Strictly speaking, Ledger’s performance was electric. If the poor guy had lived, his stock would have shot through the roof. I’m fairly convinced that because of his untimely and sad death that he’ll get an Oscar nod for the role. But I’m just as convinced that had he lived he’d have deserved the nod indeed. Ledger’s Joker is without a doubt one of the most chilling and even terrifying roles I’ve ever seen played. At once ruthlessly cruel and a bit vulnerable, Ledger created a Joker that made Jack Nicholson’s portrayal of Batman’s arch nemesis in the original Burton version look like amateur hour. Ledger never relents and even his voice, a kind of trademark baritone that the young actor was known for, takes on a new tenor with a Midwestern twang in it–pretty amazing for an Aussie-born actor and one of the best voice transformations I’ve seen since Philip Seymour Hoffman’s Capote.

The music in this film never overpowered, but it also wasn’t a background–at least not to me. It had an urgency to it that was raw, powerful and a bit unsettling. It left the viewer with a kind of mild caffeine rush as it builds majestically in the sweeping camera shots high above Gotham City but it also became very gritty, very focused and almost maniacally dance-able when the camera is in close or a fight scene is being shown.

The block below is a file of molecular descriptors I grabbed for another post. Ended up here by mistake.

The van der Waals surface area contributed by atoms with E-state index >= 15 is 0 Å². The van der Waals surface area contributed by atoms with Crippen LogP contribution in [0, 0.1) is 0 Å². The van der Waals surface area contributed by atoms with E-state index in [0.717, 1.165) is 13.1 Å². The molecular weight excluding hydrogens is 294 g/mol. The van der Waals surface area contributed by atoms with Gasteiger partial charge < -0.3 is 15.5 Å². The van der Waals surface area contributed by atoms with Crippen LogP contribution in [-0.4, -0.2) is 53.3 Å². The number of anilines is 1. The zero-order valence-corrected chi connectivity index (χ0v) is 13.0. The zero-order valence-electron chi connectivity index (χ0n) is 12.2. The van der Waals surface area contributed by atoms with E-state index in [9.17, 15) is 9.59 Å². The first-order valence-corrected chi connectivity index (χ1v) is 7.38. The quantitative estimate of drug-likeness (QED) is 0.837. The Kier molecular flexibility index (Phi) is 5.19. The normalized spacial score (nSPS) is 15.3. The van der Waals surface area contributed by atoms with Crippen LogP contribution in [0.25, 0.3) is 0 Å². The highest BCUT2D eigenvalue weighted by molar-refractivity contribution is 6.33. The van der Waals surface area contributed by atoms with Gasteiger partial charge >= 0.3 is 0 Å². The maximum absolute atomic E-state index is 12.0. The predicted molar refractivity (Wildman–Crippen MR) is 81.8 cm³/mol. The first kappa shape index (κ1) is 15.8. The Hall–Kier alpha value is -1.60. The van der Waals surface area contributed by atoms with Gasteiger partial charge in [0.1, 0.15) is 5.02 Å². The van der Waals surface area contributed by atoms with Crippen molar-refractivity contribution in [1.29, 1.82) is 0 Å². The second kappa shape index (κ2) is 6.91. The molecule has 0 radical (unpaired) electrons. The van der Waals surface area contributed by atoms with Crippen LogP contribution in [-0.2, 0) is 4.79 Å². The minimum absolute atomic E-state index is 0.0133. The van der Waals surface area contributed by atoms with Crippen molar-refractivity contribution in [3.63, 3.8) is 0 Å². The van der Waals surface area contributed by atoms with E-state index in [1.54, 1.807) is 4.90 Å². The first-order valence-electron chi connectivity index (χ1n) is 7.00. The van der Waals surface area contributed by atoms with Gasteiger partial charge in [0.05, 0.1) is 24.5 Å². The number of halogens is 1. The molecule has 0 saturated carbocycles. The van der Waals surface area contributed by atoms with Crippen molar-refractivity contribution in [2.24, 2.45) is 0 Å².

This is no remake, of course. This is an entirely new and faithful interpretation of the DC Comic book The Dark Knight, brought into the flesh and blood world, made alive by a humanity that weaves into the film like a theme. Batman declares that sometimes, “people’s faith needs to be rewarded,” and as he tries to convince a much beset upon Harvey “Two-Face” Dent to do the right thing, he tells him that he “used to believe in people’s capacity for good…” It’s a fair statement and it’s given at just the right moment, when the infamous “Two Face” himself is about to cross over the line and ignore any goodness he has left.

These moments are all enhanced, of course, by the extraordinary special effects, the new toys that The Dark Knight gets to use and the absolutely riveting fight and chase scenes. This isn’t a film, it’s a total escape into a realm that is black and white and simple, while nuanced with the complexities of love, loyalty, friendship and madness. It’s an absolutely must-see movie with so much to offer that it’s hard to ignore. I’m still thinking about it–I know I’m going to dream about it and I’ll probably go and see it again.

This is the film, in short, that the public deserves–and needs.

Earth to Gore: Cool it.